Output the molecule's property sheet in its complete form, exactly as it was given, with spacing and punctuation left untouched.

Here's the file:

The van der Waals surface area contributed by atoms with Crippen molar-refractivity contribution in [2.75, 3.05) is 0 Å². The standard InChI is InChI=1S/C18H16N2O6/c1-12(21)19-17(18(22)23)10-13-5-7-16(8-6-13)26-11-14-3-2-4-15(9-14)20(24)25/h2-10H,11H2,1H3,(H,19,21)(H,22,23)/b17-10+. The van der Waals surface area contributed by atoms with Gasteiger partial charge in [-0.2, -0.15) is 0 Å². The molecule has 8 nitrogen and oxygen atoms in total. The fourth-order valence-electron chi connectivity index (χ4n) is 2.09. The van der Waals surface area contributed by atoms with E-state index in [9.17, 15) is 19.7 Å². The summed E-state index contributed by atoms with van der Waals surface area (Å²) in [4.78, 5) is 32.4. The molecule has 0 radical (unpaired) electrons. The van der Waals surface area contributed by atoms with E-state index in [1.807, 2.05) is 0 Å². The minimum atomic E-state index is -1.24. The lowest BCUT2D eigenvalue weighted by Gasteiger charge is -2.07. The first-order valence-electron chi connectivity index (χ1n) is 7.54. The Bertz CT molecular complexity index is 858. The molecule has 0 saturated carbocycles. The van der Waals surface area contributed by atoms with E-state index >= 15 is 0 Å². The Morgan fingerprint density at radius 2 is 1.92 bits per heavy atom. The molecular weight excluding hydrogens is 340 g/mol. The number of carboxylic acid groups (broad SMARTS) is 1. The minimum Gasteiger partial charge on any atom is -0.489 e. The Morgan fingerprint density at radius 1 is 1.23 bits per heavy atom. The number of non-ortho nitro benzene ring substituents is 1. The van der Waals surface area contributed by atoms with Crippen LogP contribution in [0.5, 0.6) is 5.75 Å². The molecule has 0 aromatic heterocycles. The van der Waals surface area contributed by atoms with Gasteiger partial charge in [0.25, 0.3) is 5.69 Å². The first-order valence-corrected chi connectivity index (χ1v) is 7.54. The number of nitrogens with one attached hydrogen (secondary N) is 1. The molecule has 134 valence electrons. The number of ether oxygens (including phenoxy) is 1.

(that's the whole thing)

The van der Waals surface area contributed by atoms with Crippen molar-refractivity contribution in [2.75, 3.05) is 0 Å². The standard InChI is InChI=1S/C18H16N2O6/c1-12(21)19-17(18(22)23)10-13-5-7-16(8-6-13)26-11-14-3-2-4-15(9-14)20(24)25/h2-10H,11H2,1H3,(H,19,21)(H,22,23)/b17-10+. The van der Waals surface area contributed by atoms with Gasteiger partial charge in [-0.2, -0.15) is 0 Å². The molecule has 8 nitrogen and oxygen atoms in total. The fourth-order valence-electron chi connectivity index (χ4n) is 2.09. The van der Waals surface area contributed by atoms with E-state index in [9.17, 15) is 19.7 Å². The summed E-state index contributed by atoms with van der Waals surface area (Å²) in [4.78, 5) is 32.4. The molecule has 0 radical (unpaired) electrons. The van der Waals surface area contributed by atoms with E-state index in [1.807, 2.05) is 0 Å². The minimum atomic E-state index is -1.24. The lowest BCUT2D eigenvalue weighted by Gasteiger charge is -2.07. The first-order valence-electron chi connectivity index (χ1n) is 7.54. The Bertz CT molecular complexity index is 858. The molecule has 0 saturated carbocycles. The van der Waals surface area contributed by atoms with E-state index >= 15 is 0 Å². The Morgan fingerprint density at radius 2 is 1.92 bits per heavy atom. The molecular weight excluding hydrogens is 340 g/mol. The number of carboxylic acid groups (broad SMARTS) is 1. The minimum Gasteiger partial charge on any atom is -0.489 e. The Morgan fingerprint density at radius 1 is 1.23 bits per heavy atom. The number of non-ortho nitro benzene ring substituents is 1. The van der Waals surface area contributed by atoms with Crippen LogP contribution in [0.5, 0.6) is 5.75 Å². The molecule has 0 aromatic heterocycles. The van der Waals surface area contributed by atoms with Gasteiger partial charge in [0.25, 0.3) is 5.69 Å². The first-order valence-corrected chi connectivity index (χ1v) is 7.54. The number of nitrogens with one attached hydrogen (secondary N) is 1. The molecule has 134 valence electrons. The number of ether oxygens (including phenoxy) is 1.